X’s for Eyes & The Golden Man

This is the unveiling of a new feature: the Low-Res Scan.

As should be obvious, these are not reviews, not even notes, just brief commentary

Low Res Scan: X’s for Eyes, Laird Barron, 2015 and The Golden Man, Kenneth Robeson, 1941.

X’s for Eyes will be the eighth Laird Barron work I’ve read, and I’m still not in the Laird Barron fan club.Xs for Eyes

This short novel is published by Bizarro Pulp Press. Truth in advertising. This is bizarre, but not in a memorable way. I reviewed its first half which appeared as “We Smoke the Northern Lights” in The Gods of H. P. Lovecraft.

It’s been over two months since I read it, and the second half has faded from memory. I remember Spetsnaz mercs, a butler who was a Nazi commando, some transdismensional travel, and not much else. Fun while I read it, even brought a smile to my face, but memorable only in incident like a lot of pulp.

One annoying bit: a character pulls a Glock pistol out. Only in an alternate 1956 does that get to happen.

One character, killed off early, can be driven to rage by telling him “You’re no Doc Savage!” More evidence of the pulp inspirations for this tale.

And, speaking of Doc Savage, I came across this interesting bit at the end of The Golden Man, published in the April 1941 issue of Doc Savage Magazine:

The golden man lay still, breathing deeply. “My name,” he said, “is Paul Hest. I am chief of intelligence for” — he looked up slyly — let’s call it an unnamed nation, not the United States. We learned that an American liner, the Virginia Dare, bringing refugees from Europe, was to be torpedoed. The torpedoing was to be done by the U-boat of another nation, disguised as a submarine belonging to my country. The idea was to build up ill feeling in the United States against my country.”The Golden Man

A false flag operation conducted by Britain and an American liner provocatively named for the first English child born in the New World. Clearly, Lester Dent, the usual author behind the house name Kenneth Robeson, was sticking to non-intervention even in 1941.

World War One in Fantastic Fiction: The Polar Treasure

polar treasure

The Polar Treasure, Kenneth Robeson, 1933.

“The story goes back more than fifteen years,” he said. “It was during the World War. My wife, my infant daughter, and myself sailed from Africa on the liner Oceanic. We were bound for England.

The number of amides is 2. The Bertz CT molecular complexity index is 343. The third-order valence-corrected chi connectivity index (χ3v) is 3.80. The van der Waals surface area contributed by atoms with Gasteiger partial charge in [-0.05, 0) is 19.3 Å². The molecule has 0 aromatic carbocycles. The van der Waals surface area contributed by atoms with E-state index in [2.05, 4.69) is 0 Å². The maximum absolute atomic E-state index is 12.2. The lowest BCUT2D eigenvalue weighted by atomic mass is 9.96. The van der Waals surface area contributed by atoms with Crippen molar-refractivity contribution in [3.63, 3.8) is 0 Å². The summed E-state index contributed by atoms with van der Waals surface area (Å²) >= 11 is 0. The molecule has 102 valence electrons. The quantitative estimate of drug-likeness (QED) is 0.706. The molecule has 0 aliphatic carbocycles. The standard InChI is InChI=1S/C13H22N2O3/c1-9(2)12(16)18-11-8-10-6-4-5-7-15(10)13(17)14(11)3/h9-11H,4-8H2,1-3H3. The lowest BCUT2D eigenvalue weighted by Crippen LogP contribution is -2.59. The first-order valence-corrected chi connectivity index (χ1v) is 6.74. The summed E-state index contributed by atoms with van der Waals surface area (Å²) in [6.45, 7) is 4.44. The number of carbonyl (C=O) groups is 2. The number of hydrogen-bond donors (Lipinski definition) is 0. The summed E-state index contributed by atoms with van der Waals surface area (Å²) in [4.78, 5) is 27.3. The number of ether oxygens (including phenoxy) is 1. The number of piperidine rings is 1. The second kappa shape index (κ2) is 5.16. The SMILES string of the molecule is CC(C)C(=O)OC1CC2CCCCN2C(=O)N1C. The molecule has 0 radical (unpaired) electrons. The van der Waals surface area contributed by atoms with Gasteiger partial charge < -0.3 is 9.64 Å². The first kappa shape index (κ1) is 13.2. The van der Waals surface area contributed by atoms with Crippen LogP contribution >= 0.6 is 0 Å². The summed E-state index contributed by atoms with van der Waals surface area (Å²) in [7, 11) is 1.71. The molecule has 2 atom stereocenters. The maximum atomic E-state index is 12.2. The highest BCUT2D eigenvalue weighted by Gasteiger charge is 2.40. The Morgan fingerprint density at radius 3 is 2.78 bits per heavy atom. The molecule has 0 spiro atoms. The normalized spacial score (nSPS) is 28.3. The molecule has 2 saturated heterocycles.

“But an enemy sea raider chased the liner northward. The U-Boat could not overhaul us, but it pursued our craft for days. Indeed, the Oceanic sailed far within the Arctic ice pack before escaping.

” … A shell from the enemy raider had destroyed our wireless. We could not advise the outside world of our difficulty.”

And so we get the set up for The Polar Treasure, the fourth Doc Savage adventure.

The speaker is Victor Vail, blind and a master concert violinist. Shortly after the Oceanic is trapped, its crew mutinies. They divide into two murderous gangs and, unbeknownst to Vail, a treasure map, visible only under x-rays, is tattooed on his back.

A violent Doc Savage (he hasn’t totally adopted his no killing creed yet) adventure follows, ranging from New York City to the Arctic ice pack.

Note, by 1933, the Great War is already the “World War”.

Vail’s account was good enough to keep the plot going, but I suspect writer Lester Dent was drawing from half memories of the war from his youth. Continue reading

World War One in Fantastic Fiction: The Devil Genghis

Fortress of Solitude Devil Genghis

The Devil Genghis, by Lester Dent writing as Kenneth Robeson, 1938.

The Devil Genghis is a novel in the long running Doc Savage pulp magazine series that ran from March 1933 to July 1947.

Doc Savage, aka Clark Savage, Jr., and his five aides, all of them with military rank going back to the Great War, go “from one end of the world to the other, looking for excitement and adventure, striving to help those who needed help, punishing those who deserved it” as stated in the very first installment of the series, The Man of Bronze.

While Doc’s “Fantastic Five” all fought in the Great War, direct references to the war are rare in the series. We hear about how the nicknames of Lieutenant Colonel Andrew Blodgett “Monk” Mayfair and Brigadier General Theodore Marley “Ham” Brooks go back to practical jokes they played on each other during the war. Major Thomas J. “Long Tom” Roberts got his nickname, at least in one version, after repelling an enemy attack by loading an old “Long Tom” cannon in a French village square with broken bottles and cutlery. Continue reading

The Doc Savage Binge

I haven’t bothered to look up a lot of other people’s reviews of Doc Savage novels. However, I have liked the ones I’ve seen over at Brian Lindsey’s Groovy Age of Horror, so I’ll link to them. Be warned, though. All those scans of Italian fumetti earn the adult content warning for the site.

These aren’t my reviews of Doc Savage novels, just impressions. Plenty of spoilers are ahead.

Cold DeathCold Death was not a good return to Doc after eight years. The superscience weapon of VAR, the villain, was not really explained even by pulp standards. Some combo of a mysterious element and a ray. Or so I remember and I couldn’t be bothered to check that memory.

And we never leave New York City. I was relieved that this was authored by Lawrence Donovan. If a Dent-penned Savage novel was so disappointing, I would have been worried. Great James Bama cover. Continue reading